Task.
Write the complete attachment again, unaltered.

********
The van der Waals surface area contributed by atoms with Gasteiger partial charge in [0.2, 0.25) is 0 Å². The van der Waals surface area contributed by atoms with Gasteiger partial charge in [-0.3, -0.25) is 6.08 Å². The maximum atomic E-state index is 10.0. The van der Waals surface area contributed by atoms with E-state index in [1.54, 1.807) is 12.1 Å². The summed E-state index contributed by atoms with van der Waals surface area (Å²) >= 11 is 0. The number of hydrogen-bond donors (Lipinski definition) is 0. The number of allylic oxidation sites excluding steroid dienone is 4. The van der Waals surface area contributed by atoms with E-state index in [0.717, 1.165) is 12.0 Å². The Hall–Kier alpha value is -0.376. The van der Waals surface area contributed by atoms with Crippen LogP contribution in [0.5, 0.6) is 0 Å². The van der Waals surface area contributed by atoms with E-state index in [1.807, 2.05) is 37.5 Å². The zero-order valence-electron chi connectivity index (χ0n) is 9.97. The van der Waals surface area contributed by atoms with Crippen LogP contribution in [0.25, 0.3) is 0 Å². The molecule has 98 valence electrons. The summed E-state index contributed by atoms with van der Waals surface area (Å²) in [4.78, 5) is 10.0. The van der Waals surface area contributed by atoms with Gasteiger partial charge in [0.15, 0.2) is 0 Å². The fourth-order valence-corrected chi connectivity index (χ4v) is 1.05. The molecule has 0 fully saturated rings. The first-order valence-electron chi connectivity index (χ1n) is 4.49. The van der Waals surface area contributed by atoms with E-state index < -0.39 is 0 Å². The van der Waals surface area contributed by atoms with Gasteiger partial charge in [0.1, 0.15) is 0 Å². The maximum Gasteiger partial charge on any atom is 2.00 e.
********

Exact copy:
The van der Waals surface area contributed by atoms with Gasteiger partial charge in [0.2, 0.25) is 0 Å². The van der Waals surface area contributed by atoms with Gasteiger partial charge in [-0.3, -0.25) is 6.08 Å². The maximum atomic E-state index is 10.0. The van der Waals surface area contributed by atoms with E-state index in [1.54, 1.807) is 12.1 Å². The summed E-state index contributed by atoms with van der Waals surface area (Å²) >= 11 is 0. The number of hydrogen-bond donors (Lipinski definition) is 0. The number of allylic oxidation sites excluding steroid dienone is 4. The van der Waals surface area contributed by atoms with E-state index in [0.717, 1.165) is 12.0 Å². The Hall–Kier alpha value is -0.376. The van der Waals surface area contributed by atoms with Crippen LogP contribution in [0.5, 0.6) is 0 Å². The van der Waals surface area contributed by atoms with E-state index in [1.807, 2.05) is 37.5 Å². The zero-order valence-electron chi connectivity index (χ0n) is 9.97. The van der Waals surface area contributed by atoms with Crippen LogP contribution in [0.25, 0.3) is 0 Å². The molecule has 98 valence electrons. The summed E-state index contributed by atoms with van der Waals surface area (Å²) in [4.78, 5) is 10.0. The van der Waals surface area contributed by atoms with Gasteiger partial charge in [0.15, 0.2) is 0 Å². The fourth-order valence-corrected chi connectivity index (χ4v) is 1.05. The molecule has 0 fully saturated rings. The first-order valence-electron chi connectivity index (χ1n) is 4.49. The van der Waals surface area contributed by atoms with E-state index < -0.39 is 0 Å². The van der Waals surface area contributed by atoms with Gasteiger partial charge in [0.1, 0.15) is 0 Å². The maximum Gasteiger partial charge on any atom is 2.00 e.